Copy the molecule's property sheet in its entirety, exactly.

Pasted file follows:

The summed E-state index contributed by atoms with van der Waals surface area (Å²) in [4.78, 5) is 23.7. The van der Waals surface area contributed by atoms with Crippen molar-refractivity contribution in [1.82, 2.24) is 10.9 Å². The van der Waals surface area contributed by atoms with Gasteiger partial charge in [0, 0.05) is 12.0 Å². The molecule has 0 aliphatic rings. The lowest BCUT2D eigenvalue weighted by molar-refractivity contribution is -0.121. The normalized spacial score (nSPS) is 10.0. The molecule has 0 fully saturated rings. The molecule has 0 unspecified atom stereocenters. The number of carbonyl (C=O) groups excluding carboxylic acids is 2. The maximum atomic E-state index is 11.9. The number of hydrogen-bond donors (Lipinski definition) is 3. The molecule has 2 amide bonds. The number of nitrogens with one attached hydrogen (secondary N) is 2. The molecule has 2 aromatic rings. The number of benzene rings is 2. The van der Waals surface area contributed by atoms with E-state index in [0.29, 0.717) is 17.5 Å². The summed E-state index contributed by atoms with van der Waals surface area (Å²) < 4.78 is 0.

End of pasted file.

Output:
The summed E-state index contributed by atoms with van der Waals surface area (Å²) in [4.78, 5) is 23.7. The van der Waals surface area contributed by atoms with Crippen molar-refractivity contribution in [1.82, 2.24) is 10.9 Å². The van der Waals surface area contributed by atoms with Gasteiger partial charge in [0, 0.05) is 12.0 Å². The molecule has 0 aliphatic rings. The lowest BCUT2D eigenvalue weighted by molar-refractivity contribution is -0.121. The normalized spacial score (nSPS) is 10.0. The molecule has 0 fully saturated rings. The molecule has 0 unspecified atom stereocenters. The number of carbonyl (C=O) groups excluding carboxylic acids is 2. The maximum atomic E-state index is 11.9. The number of hydrogen-bond donors (Lipinski definition) is 3. The molecule has 2 amide bonds. The number of nitrogens with one attached hydrogen (secondary N) is 2. The molecule has 2 aromatic rings. The number of benzene rings is 2. The van der Waals surface area contributed by atoms with E-state index in [0.29, 0.717) is 17.5 Å². The summed E-state index contributed by atoms with van der Waals surface area (Å²) < 4.78 is 0.